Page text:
The Lure (Córki dancingu)

(2015, directed by Agnieszka Smoczynska)
The Lure poster

A Siren’s Call

When Hans Christian Andersen dipped his pen into the salt waters of the North Sea, he unleashed a phenomenon few modern fairy tales have ever seen. The Polish filmmaker Agnieszka Smoczynska’s The Lure is a devastating reimagining of many of the themes explored by Andersen in his tale of unmet desires, unrequited love, and hungers that run fathoms deep, all the way to the worlds of the merpeople. Set against the burlesque facades of a rundown Warsaw cabaret, The Lure adds notes of grotesquerie, lust, and terror, while savoring Andersen’s taste for all that glitters and entrances—sometimes, to deadly effect.

Short featurettes: Sofia Coppola’s The Little Mermaid (2014, directed by Jack Bishop and Justin Nijm); trailer for Boniato (2014, directed by Eric Mainade); live reading of Emily Carroll’s “The Prince and the Sea” (2011)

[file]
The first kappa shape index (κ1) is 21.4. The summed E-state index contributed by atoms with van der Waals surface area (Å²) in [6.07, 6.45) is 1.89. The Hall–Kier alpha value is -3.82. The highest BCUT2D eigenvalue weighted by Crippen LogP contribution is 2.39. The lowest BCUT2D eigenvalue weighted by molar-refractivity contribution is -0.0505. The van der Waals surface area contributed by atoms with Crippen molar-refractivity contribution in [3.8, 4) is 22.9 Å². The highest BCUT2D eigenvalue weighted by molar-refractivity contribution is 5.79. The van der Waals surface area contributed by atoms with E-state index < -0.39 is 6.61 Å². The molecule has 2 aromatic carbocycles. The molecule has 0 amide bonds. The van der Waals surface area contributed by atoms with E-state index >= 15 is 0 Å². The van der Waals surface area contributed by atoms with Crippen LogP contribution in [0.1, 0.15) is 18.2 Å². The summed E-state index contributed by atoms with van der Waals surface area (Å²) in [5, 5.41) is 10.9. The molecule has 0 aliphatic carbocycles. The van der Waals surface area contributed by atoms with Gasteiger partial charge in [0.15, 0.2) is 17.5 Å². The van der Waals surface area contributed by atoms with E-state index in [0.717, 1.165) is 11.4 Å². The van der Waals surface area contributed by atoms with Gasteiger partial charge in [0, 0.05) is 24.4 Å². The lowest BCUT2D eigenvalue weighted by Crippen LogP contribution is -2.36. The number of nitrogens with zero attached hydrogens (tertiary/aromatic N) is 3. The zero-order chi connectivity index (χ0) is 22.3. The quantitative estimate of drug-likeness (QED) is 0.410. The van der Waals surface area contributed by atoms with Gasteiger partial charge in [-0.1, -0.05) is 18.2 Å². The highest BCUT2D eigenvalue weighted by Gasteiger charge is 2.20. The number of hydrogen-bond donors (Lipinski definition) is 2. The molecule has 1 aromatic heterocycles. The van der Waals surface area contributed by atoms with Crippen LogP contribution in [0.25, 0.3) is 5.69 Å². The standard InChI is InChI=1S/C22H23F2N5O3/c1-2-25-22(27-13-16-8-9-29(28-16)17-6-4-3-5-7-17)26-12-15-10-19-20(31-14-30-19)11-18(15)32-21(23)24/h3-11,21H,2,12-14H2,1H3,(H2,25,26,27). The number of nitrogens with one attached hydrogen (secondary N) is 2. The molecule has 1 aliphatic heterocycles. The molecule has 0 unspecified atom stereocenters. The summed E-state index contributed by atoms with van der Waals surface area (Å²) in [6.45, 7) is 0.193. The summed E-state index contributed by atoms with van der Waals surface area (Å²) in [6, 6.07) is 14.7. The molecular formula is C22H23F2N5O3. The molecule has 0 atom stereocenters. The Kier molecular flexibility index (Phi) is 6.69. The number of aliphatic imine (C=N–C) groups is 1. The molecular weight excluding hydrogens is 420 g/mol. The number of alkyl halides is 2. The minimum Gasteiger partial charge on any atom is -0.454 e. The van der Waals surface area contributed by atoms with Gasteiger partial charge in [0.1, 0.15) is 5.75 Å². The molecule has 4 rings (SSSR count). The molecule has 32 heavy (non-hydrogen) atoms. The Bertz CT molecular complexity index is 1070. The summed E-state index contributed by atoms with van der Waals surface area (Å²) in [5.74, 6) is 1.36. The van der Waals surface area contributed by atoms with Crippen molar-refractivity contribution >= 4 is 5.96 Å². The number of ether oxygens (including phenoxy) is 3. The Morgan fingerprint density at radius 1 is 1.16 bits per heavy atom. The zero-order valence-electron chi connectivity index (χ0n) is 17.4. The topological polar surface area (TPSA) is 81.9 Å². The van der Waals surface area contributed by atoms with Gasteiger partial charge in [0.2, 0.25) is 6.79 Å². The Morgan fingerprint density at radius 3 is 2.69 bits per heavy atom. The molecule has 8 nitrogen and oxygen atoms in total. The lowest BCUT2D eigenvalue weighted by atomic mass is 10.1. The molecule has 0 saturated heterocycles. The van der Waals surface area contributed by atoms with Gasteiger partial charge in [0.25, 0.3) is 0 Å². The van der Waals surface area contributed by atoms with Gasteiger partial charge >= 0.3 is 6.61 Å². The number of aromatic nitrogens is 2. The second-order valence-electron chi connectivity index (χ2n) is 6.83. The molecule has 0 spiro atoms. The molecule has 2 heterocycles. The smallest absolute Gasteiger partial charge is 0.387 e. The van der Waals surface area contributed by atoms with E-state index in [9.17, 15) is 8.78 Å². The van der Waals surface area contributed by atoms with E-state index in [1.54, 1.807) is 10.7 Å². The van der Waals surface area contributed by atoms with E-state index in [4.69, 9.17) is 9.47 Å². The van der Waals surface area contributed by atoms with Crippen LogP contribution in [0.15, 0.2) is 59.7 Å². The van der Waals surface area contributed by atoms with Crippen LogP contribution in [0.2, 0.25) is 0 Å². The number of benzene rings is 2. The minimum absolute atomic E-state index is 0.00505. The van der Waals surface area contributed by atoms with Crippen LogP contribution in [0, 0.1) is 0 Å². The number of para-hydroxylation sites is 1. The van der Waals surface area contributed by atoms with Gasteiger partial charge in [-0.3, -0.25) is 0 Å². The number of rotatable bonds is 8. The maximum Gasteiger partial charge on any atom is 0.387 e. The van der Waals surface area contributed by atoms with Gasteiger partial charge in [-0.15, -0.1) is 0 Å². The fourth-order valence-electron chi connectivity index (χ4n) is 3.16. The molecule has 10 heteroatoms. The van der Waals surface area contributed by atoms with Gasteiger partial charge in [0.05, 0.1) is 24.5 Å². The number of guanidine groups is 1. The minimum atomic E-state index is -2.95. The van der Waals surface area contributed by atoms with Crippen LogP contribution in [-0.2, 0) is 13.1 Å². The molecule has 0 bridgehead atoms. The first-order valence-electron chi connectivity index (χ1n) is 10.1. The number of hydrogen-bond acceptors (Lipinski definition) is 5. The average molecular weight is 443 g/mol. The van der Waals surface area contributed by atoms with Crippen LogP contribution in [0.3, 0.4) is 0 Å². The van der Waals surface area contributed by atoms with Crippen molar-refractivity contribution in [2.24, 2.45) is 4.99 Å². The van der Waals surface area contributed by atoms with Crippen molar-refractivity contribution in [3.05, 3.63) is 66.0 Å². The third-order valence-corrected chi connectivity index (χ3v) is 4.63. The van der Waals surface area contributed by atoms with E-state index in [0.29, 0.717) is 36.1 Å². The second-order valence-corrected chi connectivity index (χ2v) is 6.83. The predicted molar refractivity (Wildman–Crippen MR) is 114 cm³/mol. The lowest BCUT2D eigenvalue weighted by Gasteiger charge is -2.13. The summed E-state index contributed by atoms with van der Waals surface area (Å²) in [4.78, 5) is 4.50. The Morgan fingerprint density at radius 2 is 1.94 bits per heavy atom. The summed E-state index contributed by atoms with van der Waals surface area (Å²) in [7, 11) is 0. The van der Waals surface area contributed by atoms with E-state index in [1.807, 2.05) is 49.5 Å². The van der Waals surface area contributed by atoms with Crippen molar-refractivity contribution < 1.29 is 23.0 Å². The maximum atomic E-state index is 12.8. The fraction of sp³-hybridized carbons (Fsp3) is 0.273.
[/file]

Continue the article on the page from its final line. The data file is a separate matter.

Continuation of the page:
Free and open to the public.

Part of the 20172018 Schlesinger Library Film Series

Fairy tales are frequently described as magic mirrors for our unseen selves. In them, we find reflected our own waking-life dreams—our happy endings and hopes of fairy tale romance—and our most irresistible nightmares. What does feminist discourse see in its own magic mirrors? This seven-part film series will explore the illuminating, alluring, provocative, polarizing, and playful pas de deux that is currently unfolding between feminism and the fairy tale against the stage of contemporary cinema. Each evening’s feature includes a film short and brief introduction to the programming.

Feminism and the Fairy Tale is curated by Katie Kohn, a doctoral candidate in film and visual studies in the Graduate School of Arts and Sciences at Harvard University.